Austrians in the early 1930s knew there was trouble welling up in their beloved land. They did not anticipate the precise nature or the scale of the calamity. So it is in our country, in our times. Four years ago, it was hijacked airplanes that struck at the heart of world finance and capital. And now we have the catastrophe that followed, hurricane Katrina.

We see the state's evil hand at work in these crises. In World War II, it was the imperial state marching under a variety of socialist banners. On 9-11, we saw hatred fueled by war smashing the myth that the government can protect the homeland. And with Katrina, we saw the failure of government at all levels, from the inability of the levees to hold, to the fleeing of government officials, to the failure to intervene in the ensuing chaos.

Such calamity has real effects on intellectual life and the prospects for liberty. What if Mises had had nowhere to go in 1936? We often ask ourselves this question, and we prepare for the worst for his successors. The Mises Institute must function as a kind of sanctuary.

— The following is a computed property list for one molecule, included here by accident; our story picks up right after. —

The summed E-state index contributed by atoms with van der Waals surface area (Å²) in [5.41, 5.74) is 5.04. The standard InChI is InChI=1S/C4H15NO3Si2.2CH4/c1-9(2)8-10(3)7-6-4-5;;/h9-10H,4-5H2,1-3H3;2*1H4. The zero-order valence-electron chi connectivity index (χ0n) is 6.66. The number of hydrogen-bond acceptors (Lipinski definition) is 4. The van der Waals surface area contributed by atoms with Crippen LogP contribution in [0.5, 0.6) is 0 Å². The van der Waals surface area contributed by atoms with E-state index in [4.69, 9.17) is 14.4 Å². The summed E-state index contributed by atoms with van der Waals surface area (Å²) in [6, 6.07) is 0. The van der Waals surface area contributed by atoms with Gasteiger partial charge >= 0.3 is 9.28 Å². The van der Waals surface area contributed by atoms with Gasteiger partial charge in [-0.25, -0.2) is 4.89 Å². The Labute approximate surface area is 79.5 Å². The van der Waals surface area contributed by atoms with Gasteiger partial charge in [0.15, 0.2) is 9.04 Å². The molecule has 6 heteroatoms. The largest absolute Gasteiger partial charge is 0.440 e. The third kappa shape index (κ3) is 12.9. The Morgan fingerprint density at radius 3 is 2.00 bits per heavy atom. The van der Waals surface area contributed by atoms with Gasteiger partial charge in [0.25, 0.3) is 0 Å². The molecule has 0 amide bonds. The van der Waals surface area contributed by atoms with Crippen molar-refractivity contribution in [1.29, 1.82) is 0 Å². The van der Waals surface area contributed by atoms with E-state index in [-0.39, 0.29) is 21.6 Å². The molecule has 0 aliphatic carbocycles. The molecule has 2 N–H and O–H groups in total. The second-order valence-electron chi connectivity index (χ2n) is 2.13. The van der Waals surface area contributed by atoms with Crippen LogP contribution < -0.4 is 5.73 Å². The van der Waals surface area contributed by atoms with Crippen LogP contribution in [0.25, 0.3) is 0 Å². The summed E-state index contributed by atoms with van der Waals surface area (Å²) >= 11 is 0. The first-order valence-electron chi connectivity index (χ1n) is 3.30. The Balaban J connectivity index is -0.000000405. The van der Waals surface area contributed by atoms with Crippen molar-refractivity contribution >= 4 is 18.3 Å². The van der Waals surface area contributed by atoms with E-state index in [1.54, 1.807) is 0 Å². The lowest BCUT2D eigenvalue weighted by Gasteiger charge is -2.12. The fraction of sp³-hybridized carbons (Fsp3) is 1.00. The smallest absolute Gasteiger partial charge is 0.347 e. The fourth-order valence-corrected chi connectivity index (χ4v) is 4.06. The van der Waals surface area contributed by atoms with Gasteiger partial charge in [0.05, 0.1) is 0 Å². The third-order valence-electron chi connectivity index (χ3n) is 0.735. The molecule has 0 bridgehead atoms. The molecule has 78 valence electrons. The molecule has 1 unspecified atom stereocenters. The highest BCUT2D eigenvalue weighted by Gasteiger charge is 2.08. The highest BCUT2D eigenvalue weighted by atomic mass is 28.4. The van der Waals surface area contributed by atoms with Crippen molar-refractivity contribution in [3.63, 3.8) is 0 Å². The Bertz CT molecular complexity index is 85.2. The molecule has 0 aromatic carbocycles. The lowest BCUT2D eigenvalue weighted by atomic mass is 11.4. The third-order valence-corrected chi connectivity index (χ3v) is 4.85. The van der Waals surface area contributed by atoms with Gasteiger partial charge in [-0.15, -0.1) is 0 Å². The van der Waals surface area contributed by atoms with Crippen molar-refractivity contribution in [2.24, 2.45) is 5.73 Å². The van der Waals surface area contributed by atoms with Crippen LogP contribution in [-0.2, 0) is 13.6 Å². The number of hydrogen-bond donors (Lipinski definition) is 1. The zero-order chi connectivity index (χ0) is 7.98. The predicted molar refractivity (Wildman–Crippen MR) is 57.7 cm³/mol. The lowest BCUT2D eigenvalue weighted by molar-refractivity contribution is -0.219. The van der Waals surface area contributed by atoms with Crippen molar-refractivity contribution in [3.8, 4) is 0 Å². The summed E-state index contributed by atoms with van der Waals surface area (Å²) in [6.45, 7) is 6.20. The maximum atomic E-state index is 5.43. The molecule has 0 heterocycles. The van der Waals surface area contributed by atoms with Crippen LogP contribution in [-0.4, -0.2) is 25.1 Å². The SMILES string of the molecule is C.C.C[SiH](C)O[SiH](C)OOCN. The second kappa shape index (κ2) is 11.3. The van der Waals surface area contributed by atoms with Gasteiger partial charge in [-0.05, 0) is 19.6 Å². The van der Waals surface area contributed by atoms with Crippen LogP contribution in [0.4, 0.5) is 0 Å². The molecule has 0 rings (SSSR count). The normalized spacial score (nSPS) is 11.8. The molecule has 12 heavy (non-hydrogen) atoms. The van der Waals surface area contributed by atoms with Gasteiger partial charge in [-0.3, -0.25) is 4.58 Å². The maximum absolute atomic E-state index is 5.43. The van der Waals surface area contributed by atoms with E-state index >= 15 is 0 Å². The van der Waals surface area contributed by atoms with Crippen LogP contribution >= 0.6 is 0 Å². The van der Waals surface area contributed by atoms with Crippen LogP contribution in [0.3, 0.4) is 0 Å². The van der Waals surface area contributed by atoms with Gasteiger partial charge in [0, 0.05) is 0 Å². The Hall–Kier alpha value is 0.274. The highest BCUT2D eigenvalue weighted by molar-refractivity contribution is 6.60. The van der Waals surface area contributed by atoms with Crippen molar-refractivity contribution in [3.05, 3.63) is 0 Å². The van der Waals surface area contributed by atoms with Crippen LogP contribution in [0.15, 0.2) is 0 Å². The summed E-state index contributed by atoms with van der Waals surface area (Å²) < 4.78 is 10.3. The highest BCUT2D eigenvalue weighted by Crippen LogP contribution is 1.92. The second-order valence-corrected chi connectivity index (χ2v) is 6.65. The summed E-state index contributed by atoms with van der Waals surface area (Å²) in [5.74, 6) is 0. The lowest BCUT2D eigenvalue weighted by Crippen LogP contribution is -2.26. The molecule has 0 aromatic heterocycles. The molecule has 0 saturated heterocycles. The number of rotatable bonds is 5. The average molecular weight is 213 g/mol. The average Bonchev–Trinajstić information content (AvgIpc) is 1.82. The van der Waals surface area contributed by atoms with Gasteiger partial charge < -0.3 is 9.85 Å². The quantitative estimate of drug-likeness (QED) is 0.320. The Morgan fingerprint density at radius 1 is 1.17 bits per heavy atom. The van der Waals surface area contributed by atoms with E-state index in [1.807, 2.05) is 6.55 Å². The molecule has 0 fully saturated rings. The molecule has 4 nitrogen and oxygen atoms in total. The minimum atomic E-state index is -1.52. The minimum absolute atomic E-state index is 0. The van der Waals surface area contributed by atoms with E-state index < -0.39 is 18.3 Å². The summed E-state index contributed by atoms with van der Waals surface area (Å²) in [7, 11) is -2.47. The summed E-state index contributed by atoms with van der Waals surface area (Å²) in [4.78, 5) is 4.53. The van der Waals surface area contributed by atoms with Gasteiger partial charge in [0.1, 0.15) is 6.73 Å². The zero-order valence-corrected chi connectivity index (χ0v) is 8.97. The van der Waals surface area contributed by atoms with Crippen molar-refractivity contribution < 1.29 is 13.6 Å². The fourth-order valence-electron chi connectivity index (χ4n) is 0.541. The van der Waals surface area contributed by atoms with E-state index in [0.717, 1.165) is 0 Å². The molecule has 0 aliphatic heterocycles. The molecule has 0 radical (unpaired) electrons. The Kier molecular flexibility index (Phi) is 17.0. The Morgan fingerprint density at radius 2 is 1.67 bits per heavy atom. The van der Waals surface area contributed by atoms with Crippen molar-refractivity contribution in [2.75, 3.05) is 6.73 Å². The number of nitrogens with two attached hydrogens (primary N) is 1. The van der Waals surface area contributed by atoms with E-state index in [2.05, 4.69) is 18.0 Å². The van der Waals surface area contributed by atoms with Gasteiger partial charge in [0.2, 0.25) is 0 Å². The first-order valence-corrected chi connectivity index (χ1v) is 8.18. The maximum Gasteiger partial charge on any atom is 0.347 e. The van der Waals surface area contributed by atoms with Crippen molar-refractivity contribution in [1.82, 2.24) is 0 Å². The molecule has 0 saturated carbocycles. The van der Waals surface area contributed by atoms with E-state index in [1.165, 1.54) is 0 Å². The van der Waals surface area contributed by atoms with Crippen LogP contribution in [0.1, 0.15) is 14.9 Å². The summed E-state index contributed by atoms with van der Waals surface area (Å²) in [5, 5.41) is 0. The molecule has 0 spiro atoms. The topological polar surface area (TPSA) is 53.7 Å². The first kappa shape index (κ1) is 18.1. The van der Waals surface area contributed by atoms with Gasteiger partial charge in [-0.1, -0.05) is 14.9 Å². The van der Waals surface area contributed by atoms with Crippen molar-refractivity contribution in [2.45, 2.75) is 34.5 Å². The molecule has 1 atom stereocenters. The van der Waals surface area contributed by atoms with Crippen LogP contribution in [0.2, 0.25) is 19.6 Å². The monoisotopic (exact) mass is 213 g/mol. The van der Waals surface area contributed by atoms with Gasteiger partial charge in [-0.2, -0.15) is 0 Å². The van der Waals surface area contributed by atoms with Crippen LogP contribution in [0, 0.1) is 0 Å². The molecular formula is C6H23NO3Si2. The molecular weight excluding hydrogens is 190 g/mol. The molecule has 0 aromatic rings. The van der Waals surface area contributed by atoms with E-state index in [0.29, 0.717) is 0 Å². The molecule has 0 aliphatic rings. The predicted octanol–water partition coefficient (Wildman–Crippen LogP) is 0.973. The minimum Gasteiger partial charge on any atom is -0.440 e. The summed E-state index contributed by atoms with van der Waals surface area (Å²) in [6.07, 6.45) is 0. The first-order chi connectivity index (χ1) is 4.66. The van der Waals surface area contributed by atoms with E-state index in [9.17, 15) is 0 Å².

What if the important intellectuals of our time find themselves drummed out of the academy, forced into silence due to public-sector failures? What if the solitude necessary for innovative thought is crushed by government-created mayhem? These intellectuals and their students must have a place to go, a network of support, a means by which they can continue to teach and their writings can be published and distributed.

Finally, there is the all-important issue of interpreting the crisis. Many blame the lack of government spending or the absence of socialism for the onslaught of crisis. Many call for more public works, more spending, higher taxes, and economic interventions such as price controls. Meanwhile, government managers evidentally believe that sloshing money around and grabbing guns is a viable rebuilding strategy.